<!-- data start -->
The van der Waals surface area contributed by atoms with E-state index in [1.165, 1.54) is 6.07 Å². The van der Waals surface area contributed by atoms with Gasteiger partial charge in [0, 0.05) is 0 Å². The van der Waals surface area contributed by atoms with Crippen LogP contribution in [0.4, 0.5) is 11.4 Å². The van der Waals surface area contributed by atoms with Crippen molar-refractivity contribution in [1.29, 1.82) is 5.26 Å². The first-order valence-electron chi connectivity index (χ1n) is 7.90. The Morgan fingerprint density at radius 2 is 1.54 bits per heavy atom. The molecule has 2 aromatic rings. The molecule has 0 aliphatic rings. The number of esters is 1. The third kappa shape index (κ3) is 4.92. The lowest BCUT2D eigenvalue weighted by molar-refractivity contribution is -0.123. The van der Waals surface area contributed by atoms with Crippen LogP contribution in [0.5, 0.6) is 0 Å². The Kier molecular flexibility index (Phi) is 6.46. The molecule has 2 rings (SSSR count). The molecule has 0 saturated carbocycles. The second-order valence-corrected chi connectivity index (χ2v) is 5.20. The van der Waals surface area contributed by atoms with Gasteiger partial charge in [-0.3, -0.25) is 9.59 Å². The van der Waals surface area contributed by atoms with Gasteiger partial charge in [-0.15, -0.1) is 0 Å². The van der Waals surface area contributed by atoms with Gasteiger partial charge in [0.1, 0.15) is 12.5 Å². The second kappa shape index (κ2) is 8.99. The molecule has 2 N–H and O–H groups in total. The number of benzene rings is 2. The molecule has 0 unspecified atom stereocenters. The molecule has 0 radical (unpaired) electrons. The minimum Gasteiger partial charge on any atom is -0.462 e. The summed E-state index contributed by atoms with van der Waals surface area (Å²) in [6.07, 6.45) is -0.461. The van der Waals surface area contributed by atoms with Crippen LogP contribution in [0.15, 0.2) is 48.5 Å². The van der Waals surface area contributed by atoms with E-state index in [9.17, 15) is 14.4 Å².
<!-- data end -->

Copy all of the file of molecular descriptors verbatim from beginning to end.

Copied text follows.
The van der Waals surface area contributed by atoms with E-state index in [1.165, 1.54) is 6.07 Å². The van der Waals surface area contributed by atoms with Gasteiger partial charge in [0, 0.05) is 0 Å². The van der Waals surface area contributed by atoms with Crippen LogP contribution in [0.4, 0.5) is 11.4 Å². The van der Waals surface area contributed by atoms with Crippen molar-refractivity contribution in [1.29, 1.82) is 5.26 Å². The first-order valence-electron chi connectivity index (χ1n) is 7.90. The Morgan fingerprint density at radius 2 is 1.54 bits per heavy atom. The molecule has 2 aromatic rings. The molecule has 0 aliphatic rings. The number of esters is 1. The third kappa shape index (κ3) is 4.92. The lowest BCUT2D eigenvalue weighted by molar-refractivity contribution is -0.123. The van der Waals surface area contributed by atoms with Crippen LogP contribution in [0.5, 0.6) is 0 Å². The Kier molecular flexibility index (Phi) is 6.46. The molecule has 2 rings (SSSR count). The molecule has 0 saturated carbocycles. The second-order valence-corrected chi connectivity index (χ2v) is 5.20. The van der Waals surface area contributed by atoms with Gasteiger partial charge in [-0.3, -0.25) is 9.59 Å². The van der Waals surface area contributed by atoms with Gasteiger partial charge in [-0.15, -0.1) is 0 Å². The van der Waals surface area contributed by atoms with Gasteiger partial charge in [0.1, 0.15) is 12.5 Å². The second kappa shape index (κ2) is 8.99. The molecule has 2 N–H and O–H groups in total. The number of benzene rings is 2. The molecule has 0 unspecified atom stereocenters. The molecule has 0 radical (unpaired) electrons. The minimum Gasteiger partial charge on any atom is -0.462 e. The summed E-state index contributed by atoms with van der Waals surface area (Å²) in [6.07, 6.45) is -0.461. The van der Waals surface area contributed by atoms with Crippen LogP contribution in [0.15, 0.2) is 48.5 Å². The van der Waals surface area contributed by atoms with E-state index in [9.17, 15) is 14.4 Å².